California Snowpack Shows Significant Improvement in Third Snow Survey of the Year

With a blizzard on the horizon in the Sierra, water officials in California needed to conduct their annual snowpack survey a day early to avoid the dangerous conditions. What they found was a significantly improved snowpack just before the storm of the year, which could drop 10 feet of additional snow on the region.

The Department of Water Resources (DWR) conducted its third snow survey of the season on Thursday, revealing that the snowpack is making strides but remains below the yearly average. At Phillips Station, surveyors found 47.5 inches of snow depth and an 18-inch snow water equivalent, marking 77 percent of the average for this spot. The snow water equivalent, crucial for California’s water supply forecasts, indicates the volume of water held within the snowpack.

Statewide, the snowpack has improved from a mere 28 percent of average at the year’s start to 80 percent of the average as of the latest survey, showcasing significant recovery. However, it sits at only 70 percent of the crucial April 1 average, typically the snowpack’s peak. An upcoming storm promises to add several feet of snow to the Sierra Nevada, potentially boosting these numbers.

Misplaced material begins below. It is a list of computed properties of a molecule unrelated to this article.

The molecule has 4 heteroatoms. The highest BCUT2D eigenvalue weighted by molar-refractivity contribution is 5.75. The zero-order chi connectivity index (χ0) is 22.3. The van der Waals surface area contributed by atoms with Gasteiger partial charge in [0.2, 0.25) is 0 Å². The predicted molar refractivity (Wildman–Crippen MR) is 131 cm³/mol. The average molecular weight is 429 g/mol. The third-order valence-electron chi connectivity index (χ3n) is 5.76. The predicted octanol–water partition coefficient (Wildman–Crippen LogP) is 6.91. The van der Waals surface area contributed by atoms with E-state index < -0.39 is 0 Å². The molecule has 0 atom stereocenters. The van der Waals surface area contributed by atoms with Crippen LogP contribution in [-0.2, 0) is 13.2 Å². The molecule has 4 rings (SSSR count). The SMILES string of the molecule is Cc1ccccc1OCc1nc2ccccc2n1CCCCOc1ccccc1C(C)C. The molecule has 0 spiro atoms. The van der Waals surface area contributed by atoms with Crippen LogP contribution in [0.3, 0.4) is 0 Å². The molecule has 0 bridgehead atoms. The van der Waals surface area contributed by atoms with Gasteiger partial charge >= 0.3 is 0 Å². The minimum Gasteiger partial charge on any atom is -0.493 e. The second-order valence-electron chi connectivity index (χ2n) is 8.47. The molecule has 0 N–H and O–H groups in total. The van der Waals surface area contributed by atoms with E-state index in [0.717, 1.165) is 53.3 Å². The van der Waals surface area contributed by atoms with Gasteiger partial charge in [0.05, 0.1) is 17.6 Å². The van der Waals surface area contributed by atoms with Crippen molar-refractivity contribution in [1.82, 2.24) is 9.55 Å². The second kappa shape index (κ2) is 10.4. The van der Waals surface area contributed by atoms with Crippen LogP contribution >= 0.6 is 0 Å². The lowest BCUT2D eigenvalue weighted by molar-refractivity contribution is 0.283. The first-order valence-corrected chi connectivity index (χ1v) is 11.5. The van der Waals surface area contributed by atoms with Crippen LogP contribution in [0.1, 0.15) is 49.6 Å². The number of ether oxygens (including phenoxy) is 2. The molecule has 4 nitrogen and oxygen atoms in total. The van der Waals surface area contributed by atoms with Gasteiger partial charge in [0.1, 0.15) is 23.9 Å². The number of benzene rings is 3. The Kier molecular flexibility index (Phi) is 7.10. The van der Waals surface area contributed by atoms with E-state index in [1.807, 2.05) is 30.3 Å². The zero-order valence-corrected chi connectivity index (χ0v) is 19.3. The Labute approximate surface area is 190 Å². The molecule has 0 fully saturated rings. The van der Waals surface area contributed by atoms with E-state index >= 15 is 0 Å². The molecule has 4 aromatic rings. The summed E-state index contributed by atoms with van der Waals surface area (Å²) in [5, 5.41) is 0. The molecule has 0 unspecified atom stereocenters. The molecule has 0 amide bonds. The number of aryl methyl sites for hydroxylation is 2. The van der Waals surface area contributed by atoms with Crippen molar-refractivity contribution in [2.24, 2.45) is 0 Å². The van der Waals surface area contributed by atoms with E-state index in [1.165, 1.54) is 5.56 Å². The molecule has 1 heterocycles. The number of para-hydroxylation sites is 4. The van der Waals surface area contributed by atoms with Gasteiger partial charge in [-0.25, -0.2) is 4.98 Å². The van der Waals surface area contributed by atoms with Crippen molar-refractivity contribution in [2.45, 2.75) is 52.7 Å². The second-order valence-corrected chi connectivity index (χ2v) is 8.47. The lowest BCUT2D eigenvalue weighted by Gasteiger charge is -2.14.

“We are now in the last month of the traditional snow season and while conditions have dramatically improved since the beginning of the year, March will be critical in determining if we finish above or below average,” said DWR Director Karla Nemeth. “No matter how the season ends, we are ready to take advantage of the water we do have to benefit communities, agriculture, and the environment, and continue storing stormwater in our groundwater basins for future use.”

January and February storms have brought flooding to parts of the state but were warmer than usual, resulting in more rain than snow in Southern California. This has left the statewide precipitation at 103 percent of average, surpassing snowpack levels. Reservoir storage is above average, thanks to water capture and storage efforts, yet snow runoff is projected to be below average due to the dry early winter.

“California has seen several extreme climate events so far this water year, including record rainfall in Southern California,” said Dr. Michael Anderson, State Climatologist with DWR. “While this pushed statewide precipitation above average, the snowpack still has not caught up from the dry conditions earlier this winter and local conditions still vary significantly from region to region. The upcoming storm will deliver more snow, but the critical month of March will have to deliver enough snowpack to make up for the dry fall and slow start to the year.”

The Sierra snowpack, referred to as California’s “frozen reservoir,” supplies about 30 percent of the state’s water needs. The snow surveys and forecasts play a key role in managing California’s water resources, with the next survey scheduled for April 2, potentially wrapping up this season’s assessments.

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